39. c’mon now penguintruth, it was a little emo. that were serious about a lot of things. too serious sometimes. like every little thing the brothers learned was some dark secret of hell that shouldnt be messed with lest we all burn in damnation behind the black gates …… or something like that. i like the comedic moments that are in the series this time around. i never thought the fight with Cornello was never supposed to be serious anyway. fine, if you wanted it to be the first time the brothers were serious in fighting someone, go ahead and make it dramatic, but after the first episode with the ice dude, and the second episode with the flashbacks, why should a fight with a random priest that transmutes a gatling gun out of a cane supposed to be dramatic. the only parts that were supposed to be serious were the end with Rose and when they first met rose. as for the next episode, i dont expect chibi moments as much and most of us know why.

  40. I was scared that this would be too much like the 1st series, but it was sufficiently unique and different. In some ways, this series has proven to take on a lighter (more comedy) tone to balance the dark themes, which is welcome.

    I hope they can continue to sprinkle in new things (like Cornello becoming monster boss) through the rest of the new series.

  41. @Unknown Voice

    I thought Arakawa made the comedy the main focus of the manga. At least Wikipedia says, “Arakawa made comedy central in the manga because she thinks it is intended for entertainment, and tried to minimalize focus on sad scenes.”

  42. @Mark

    Well, its not exactly true.

    Comedy IS one of central elements, but its intermixed with Drama and serious moments.

    Arakawa holds “Entertaining reading” as one of the most important aspects to manga, thus her FMA is a lot more dynamic and fast paced, with comedy stuff there and there.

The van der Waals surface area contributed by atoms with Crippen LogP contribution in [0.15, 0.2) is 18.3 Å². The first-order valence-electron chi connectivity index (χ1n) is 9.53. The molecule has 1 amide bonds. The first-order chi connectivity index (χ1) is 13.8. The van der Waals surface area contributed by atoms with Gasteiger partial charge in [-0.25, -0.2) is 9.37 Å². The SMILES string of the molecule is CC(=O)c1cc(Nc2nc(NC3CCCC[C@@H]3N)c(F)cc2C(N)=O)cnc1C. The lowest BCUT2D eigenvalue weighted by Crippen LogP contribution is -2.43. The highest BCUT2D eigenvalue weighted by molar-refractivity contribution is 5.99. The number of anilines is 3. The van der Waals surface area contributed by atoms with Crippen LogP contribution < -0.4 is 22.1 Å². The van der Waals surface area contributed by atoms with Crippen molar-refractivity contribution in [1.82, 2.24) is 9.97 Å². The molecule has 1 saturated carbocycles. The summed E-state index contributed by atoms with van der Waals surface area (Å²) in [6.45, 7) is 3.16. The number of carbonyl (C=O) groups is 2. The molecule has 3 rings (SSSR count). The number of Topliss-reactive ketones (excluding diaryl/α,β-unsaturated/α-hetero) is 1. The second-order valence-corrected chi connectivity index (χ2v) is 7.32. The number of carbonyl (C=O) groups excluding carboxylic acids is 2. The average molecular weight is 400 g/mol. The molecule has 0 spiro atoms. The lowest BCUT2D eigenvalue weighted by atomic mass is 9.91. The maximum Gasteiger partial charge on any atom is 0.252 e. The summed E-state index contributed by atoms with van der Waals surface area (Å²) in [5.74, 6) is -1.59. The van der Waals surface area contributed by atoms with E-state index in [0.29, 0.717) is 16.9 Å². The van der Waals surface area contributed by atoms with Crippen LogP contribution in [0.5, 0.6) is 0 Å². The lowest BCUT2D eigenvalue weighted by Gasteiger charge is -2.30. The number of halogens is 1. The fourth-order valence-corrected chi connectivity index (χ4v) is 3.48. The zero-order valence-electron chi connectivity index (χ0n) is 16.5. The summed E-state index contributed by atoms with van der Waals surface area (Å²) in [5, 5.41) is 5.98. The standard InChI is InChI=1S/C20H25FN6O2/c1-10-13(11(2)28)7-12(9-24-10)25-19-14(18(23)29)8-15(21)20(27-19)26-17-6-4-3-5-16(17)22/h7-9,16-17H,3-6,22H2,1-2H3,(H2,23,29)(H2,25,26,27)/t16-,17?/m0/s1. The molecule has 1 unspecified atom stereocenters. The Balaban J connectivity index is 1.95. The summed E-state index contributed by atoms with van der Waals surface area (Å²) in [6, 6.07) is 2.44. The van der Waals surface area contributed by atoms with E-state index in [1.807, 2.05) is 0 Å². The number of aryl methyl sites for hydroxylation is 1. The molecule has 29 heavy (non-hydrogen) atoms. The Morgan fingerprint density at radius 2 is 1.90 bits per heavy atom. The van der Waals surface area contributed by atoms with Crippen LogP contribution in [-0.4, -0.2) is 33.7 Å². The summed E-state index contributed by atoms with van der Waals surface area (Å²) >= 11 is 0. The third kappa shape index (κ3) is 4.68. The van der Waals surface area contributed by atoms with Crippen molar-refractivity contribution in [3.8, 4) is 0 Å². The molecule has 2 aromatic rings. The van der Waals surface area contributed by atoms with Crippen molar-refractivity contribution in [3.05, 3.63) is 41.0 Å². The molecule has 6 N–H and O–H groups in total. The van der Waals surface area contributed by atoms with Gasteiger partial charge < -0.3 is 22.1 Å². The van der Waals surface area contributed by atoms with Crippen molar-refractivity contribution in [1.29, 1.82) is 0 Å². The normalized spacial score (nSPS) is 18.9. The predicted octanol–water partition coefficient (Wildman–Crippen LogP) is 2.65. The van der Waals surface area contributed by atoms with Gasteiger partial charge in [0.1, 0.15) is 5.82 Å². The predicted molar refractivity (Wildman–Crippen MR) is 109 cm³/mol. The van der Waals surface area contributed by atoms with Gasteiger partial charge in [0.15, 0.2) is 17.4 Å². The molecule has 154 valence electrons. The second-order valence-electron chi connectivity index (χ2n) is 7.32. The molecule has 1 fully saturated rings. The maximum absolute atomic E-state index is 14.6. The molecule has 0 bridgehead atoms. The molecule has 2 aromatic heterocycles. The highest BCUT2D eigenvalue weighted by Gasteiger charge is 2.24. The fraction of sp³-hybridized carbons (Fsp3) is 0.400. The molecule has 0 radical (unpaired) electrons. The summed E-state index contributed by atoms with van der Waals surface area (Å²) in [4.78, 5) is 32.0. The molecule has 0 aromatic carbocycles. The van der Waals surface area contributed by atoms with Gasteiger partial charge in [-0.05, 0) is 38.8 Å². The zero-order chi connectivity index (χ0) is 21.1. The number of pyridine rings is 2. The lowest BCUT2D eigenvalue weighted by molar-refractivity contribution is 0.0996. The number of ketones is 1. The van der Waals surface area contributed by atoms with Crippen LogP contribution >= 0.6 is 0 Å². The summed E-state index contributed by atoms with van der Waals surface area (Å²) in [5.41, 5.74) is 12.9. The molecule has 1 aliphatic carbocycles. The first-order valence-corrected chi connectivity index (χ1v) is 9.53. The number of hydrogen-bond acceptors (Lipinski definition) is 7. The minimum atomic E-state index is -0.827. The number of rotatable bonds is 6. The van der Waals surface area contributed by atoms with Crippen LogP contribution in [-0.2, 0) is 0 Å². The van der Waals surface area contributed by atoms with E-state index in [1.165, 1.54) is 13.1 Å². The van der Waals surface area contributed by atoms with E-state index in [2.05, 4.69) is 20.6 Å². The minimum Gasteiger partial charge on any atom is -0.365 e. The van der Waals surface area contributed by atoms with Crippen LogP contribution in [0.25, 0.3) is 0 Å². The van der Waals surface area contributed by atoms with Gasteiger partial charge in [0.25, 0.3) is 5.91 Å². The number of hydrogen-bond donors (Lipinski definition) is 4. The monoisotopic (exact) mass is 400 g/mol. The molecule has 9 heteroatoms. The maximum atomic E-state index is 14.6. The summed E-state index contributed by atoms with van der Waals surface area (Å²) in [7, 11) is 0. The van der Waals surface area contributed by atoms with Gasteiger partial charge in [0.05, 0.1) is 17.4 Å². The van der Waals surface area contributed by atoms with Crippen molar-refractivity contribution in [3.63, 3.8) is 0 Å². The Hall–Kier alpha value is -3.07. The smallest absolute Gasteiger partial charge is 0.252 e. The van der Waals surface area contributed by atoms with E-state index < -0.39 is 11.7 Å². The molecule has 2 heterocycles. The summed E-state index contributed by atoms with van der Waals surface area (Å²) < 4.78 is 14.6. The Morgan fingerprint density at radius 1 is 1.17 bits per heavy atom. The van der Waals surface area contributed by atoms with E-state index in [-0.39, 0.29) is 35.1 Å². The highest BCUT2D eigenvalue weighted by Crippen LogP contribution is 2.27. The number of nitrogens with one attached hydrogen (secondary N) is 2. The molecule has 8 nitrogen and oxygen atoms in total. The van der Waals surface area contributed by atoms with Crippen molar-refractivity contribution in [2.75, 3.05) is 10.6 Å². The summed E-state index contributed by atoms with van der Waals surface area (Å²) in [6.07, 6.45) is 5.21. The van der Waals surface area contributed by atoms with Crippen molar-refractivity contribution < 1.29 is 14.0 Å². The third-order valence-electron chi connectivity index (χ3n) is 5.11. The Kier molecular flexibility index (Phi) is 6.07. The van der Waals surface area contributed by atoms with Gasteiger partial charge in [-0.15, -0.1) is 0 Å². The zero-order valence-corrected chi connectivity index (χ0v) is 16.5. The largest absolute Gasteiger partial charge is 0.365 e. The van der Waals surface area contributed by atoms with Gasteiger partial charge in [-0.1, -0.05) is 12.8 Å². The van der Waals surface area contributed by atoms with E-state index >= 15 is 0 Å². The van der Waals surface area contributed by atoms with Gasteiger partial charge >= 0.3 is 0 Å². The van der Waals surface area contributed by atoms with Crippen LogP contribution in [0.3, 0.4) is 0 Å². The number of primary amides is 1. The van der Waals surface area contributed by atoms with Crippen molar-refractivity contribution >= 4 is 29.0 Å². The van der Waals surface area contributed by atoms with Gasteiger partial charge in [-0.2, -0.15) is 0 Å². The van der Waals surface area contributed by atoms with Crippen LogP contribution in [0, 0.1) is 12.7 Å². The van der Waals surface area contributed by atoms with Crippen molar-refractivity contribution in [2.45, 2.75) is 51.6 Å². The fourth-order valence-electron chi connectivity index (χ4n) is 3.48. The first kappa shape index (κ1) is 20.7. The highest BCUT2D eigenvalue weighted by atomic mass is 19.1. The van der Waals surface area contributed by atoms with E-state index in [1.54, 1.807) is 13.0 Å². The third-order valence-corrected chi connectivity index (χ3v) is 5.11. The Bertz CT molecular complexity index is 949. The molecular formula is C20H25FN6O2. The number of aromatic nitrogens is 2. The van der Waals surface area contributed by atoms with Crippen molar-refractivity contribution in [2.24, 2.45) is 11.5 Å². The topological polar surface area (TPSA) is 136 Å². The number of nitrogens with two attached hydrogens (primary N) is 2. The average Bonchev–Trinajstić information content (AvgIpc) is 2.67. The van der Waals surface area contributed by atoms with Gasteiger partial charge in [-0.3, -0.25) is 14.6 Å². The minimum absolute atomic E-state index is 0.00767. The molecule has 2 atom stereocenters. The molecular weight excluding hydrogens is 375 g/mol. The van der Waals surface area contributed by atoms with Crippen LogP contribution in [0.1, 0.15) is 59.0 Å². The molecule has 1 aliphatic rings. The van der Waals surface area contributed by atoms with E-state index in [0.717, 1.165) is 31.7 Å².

However that does not mean that she decreased the drama and “sad” scenes. FMA manga can be incredibly dark and sad when Arakawa wants and jump to light hearted moment if she wants.

    Overall while first fma anime had the message of despair, darkness and brotherly bonds, Arakawa brings a different kind of message in the manga(and thus in FMA2) – moving forward.

    Yes, the world can be dark and etc, but the main idea behind the FMA manga is characters living through it and moving forward with hope for something better ahead. You could almost say that the quote Ed says to Rose in this ep IS the main idea behind the show.

    So overall, while manga and FMA2 will be a little more optimistic, it won’t be “comedy central”, like wikipedia makes us think. 🙂

    Unknown Voice
  43. @Unknown Voice

    If this had been the first FMA series I saw, I would definitely be unsettled by the unnecessarily brusque pace, and the jarring juvenile humor – such rapid SDification (like when they escaped) is just too silly and does more harm than anything else. Arakawa owes a LOT to the first FMA’s directors and whoever decided to favor seriousness over stupidness, or as eth put it, “juggling the dramatic with the humorous”. I’ll try to keep watching to see the story develop, and for its high quality… I really hope they don’t keep throwing crap into cool moments though.

  44. I liked the episode. I thought the art when Ed told Rose to stand up on her own two feet was exceptionally beautiful.

    Points to the person who said Kagome took over for Sango, oh the lol. I also agree with the person who thought that it seems they’re fast-forwarding.. I hope they slow down when they hit original material.

  45. Dont know abt u guys but it kinda felt flat..The episode from the 1st show had more class and felt heavy hearted…This had more of a comedic approach..And btw i dont think he turned into dat monster kinda thing in the manga…Cud some1 plz MakE SURE dat if is gonna follow da manga…Send an email at if u find out ty

    Pie eating inNocent bystanderED
  46. @ scherzo